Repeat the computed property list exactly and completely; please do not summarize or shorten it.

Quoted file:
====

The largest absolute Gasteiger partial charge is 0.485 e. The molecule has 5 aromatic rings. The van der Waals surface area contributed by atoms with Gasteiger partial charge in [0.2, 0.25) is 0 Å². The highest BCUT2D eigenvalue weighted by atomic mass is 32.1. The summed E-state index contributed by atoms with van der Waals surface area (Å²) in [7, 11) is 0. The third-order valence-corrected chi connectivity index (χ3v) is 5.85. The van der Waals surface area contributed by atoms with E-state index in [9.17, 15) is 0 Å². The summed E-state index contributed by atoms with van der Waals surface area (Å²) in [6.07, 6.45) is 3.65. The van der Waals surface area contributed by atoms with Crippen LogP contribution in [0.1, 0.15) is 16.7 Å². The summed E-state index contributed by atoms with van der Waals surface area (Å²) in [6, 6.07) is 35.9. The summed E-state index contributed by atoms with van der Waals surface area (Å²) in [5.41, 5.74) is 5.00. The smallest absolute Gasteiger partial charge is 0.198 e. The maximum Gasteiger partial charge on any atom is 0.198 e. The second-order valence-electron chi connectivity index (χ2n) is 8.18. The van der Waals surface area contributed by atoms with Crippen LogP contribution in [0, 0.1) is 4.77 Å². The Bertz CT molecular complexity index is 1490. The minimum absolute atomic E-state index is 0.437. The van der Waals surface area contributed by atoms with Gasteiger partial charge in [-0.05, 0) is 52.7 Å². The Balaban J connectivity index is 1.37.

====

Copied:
The largest absolute Gasteiger partial charge is 0.485 e. The molecule has 5 aromatic rings. The van der Waals surface area contributed by atoms with Gasteiger partial charge in [0.2, 0.25) is 0 Å². The highest BCUT2D eigenvalue weighted by atomic mass is 32.1. The summed E-state index contributed by atoms with van der Waals surface area (Å²) in [7, 11) is 0. The third-order valence-corrected chi connectivity index (χ3v) is 5.85. The van der Waals surface area contributed by atoms with E-state index in [9.17, 15) is 0 Å². The summed E-state index contributed by atoms with van der Waals surface area (Å²) in [6.07, 6.45) is 3.65. The van der Waals surface area contributed by atoms with Crippen LogP contribution in [0.1, 0.15) is 16.7 Å². The summed E-state index contributed by atoms with van der Waals surface area (Å²) in [6, 6.07) is 35.9. The summed E-state index contributed by atoms with van der Waals surface area (Å²) in [5.41, 5.74) is 5.00. The smallest absolute Gasteiger partial charge is 0.198 e. The maximum Gasteiger partial charge on any atom is 0.198 e. The second-order valence-electron chi connectivity index (χ2n) is 8.18. The van der Waals surface area contributed by atoms with Crippen LogP contribution in [0, 0.1) is 4.77 Å². The Bertz CT molecular complexity index is 1490. The minimum absolute atomic E-state index is 0.437. The van der Waals surface area contributed by atoms with Gasteiger partial charge in [-0.05, 0) is 52.7 Å². The Balaban J connectivity index is 1.37.